"I just couldn't believe that he had disappeared off the face of Earth and nobody knows where" he was, she told NewsHour.

It turned out that Dexter Wade had a prescription medicine bottle with his name on it in his pocket when he died. Within days of his death, the Hinds County Coroner's office was able to confirm his identity and share that information with police. But somehow, Jackson police were unable to inform Wade's mother until last August.

Questions persist over burials

When Wade's family finally recovered his body, their attorney said that an independent examination found that the jeans he was buried in held a wallet, which contained his state ID, a credit card and other identifying information.

"The fact that Dexter had a state identification card and several other identifying items shows us that there was a concerted effort to keep the truth and manner of his death from his family," Crump said, according to member station Mississippi Public Broadcasting. "There is no excuse, not even incompetence, for not notifying a next of kin of an identified man's death."

Since the Wade family struggled to find Dexter, Payne said, the Jackson Police Department has changed its policy to improve how it informs a deceased person's next-of-kin.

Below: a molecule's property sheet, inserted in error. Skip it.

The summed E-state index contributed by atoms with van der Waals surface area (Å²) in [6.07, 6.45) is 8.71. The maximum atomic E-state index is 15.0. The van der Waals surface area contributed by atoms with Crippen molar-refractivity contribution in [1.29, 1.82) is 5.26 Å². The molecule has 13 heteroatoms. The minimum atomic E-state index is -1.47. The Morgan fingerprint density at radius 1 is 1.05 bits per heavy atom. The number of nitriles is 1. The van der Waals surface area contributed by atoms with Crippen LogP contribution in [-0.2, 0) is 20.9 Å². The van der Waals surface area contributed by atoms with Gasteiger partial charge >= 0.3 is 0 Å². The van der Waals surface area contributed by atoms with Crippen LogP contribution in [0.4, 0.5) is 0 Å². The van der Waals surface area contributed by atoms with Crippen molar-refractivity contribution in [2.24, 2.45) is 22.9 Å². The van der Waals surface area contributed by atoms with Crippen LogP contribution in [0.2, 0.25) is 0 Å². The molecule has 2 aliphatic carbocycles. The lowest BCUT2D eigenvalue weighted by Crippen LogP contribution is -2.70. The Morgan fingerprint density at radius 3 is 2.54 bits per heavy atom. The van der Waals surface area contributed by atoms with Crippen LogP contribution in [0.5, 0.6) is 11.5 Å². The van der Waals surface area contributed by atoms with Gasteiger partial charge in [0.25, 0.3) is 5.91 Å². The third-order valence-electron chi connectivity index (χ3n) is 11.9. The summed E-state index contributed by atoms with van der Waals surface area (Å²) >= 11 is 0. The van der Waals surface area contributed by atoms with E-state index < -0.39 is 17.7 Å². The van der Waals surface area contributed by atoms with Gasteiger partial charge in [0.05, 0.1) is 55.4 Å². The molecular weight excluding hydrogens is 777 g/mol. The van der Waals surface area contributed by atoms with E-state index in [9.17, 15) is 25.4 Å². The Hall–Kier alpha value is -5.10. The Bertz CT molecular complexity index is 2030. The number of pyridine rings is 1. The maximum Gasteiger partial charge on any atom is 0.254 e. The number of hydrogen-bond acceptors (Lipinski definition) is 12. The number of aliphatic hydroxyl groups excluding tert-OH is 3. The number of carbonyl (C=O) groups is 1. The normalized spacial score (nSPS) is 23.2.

At least two other families are known to have been informed they have relatives buried in the field. In the case of a man named Marrio Moore, 40, the lag in communication was compounded by another issue: the Jackson Police Department's initial failure to disclose more than 20 homicides that took place over the course of 2023. In October, when the agency finally released the names of people who had been killed, Moore's family was shocked to see his name on the list — and to learn he had been killed on Feb. 2, and buried in the same field as Dexter Wade.

"It is tragic to suffer the consequences of having to bury your child before you perish," Lumumba said last fall. "But to add insult to that trauma, it is even more difficult to not have the ability to have a proper burial for your child."

The mayor said his administration regrets what the Wade family endured. At the same time, he emphasized that an investigation did not reveal police misconduct or malicious intent.

But weeks after that statement, the Wade family was confronted with another hardship, when Dexter Wade's remains were finally exhumed from the pauper's grave.

Hinds County officials had informed Bettersten Wade that her son's body would be exhumed and transferred to a funeral home on Nov. 13, in a process that would begin at 11:30 a.m. After months of uncertainty, the event promised a moment of closure. But as Mississippi Public Broadcasting reported, when Wade arrived at the field, she learned her son's body had been dug up hours earlier, at 8 a.m.

"As Dexter's body was transferred from the coroner's SUV to the funeral home's van, Bettersten stared blankly into the black bag holding her son's remains and asked why they couldn't have at least buried him in a box," MPB reported.

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Bill Chappell is a writer and editor on the News Desk in the heart of NPR's newsroom in Washington, D.C.